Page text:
You can have all the format resolution you like, but it goes to waste if the optical clarity of your footage acquisition and editing isn't up to it.

So Hollywood films looked better on VHS than home video camera footage. Plus, they were shot on film, not tape.

Andrew
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Old January 22nd, 2017, 06:52 AM   #14
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Re: 4k on the rise

Then again when a bride looks at her wedding she is looking at content not the UHD resolution of the image so a poorly shot sequence with soft focus would still look awesome to her but terrible to us simply because the content is good. However sharp focus coupled with awesome 4K resolution AND the content she expects to see will be a killer!

There was some comment a while back about the clarity of 4K unwittingly enhancing every spot and blemish on the poor girl's face,, I have had some brides with severe acne problems that were even quite visible by the camera on a DVD copy ... in cases like that 4K might even be an unwise format unless one softened the image which defeats the purpose of shooting in UHD .... however most brides look pretty stunning after the MUA has done her job!!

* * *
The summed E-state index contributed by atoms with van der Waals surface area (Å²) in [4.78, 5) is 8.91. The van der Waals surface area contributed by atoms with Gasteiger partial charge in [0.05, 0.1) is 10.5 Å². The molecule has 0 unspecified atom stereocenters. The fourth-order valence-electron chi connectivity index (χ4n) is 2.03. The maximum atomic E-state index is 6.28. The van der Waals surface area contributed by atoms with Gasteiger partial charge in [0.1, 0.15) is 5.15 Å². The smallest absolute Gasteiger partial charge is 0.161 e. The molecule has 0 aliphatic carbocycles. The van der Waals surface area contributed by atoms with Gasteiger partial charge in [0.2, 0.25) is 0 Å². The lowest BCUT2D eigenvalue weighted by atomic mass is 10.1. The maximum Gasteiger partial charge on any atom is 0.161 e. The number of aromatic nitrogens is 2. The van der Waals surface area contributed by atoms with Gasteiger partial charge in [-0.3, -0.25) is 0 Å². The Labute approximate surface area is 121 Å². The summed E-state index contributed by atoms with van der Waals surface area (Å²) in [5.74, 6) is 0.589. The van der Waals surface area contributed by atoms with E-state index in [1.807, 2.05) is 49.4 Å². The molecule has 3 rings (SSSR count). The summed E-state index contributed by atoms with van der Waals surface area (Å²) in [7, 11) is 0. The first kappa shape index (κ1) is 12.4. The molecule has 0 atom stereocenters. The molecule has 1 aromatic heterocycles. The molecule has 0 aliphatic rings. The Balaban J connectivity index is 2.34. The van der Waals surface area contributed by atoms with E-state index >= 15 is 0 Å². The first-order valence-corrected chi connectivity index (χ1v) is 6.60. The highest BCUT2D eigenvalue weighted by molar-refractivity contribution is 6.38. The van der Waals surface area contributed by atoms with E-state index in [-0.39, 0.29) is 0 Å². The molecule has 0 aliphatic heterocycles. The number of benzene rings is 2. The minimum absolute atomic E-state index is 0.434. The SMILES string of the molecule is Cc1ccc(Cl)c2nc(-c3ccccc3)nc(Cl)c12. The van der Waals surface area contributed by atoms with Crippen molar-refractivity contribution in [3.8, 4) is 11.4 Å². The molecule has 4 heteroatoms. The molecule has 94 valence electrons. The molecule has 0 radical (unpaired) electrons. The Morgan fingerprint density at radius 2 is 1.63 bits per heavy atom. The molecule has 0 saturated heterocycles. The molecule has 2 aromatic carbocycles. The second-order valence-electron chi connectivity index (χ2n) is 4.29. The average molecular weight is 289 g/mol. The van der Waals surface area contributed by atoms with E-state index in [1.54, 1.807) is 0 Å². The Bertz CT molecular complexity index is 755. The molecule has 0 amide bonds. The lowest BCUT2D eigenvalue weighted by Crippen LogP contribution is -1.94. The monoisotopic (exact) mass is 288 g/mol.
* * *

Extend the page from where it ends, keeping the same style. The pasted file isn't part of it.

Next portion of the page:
Andrew has a good point about optical clarity especially if the post work involves lots of effect processing.
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Old January 22nd, 2017, 08:24 AM   #15
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Re: 4k on the rise

Quote:
Originally Posted by Chris Harding View Post
in cases like that 4K might even be an unwise format unless one softened the image which defeats the purpose of shooting in UHD ....
I shoot all my Weddings in 4K and have to say that no matter what my delivery, either DVD, HD or 4K in some cases, closeup shots of the Bride's face can use some softening. However I target this softening only to the face and this leaves all the other detail intact. Once you get onto wider shots, 4K won't show up facial blemishes.

Now not all my shots are closeups, and its when I shoot wide that 4K really comes into its own. When I show 4K footage on my 4K TV as a same day edit, the wide shots look stunning, giving detail to the faces of the Guest's reactions, that HD just doesn't pull off.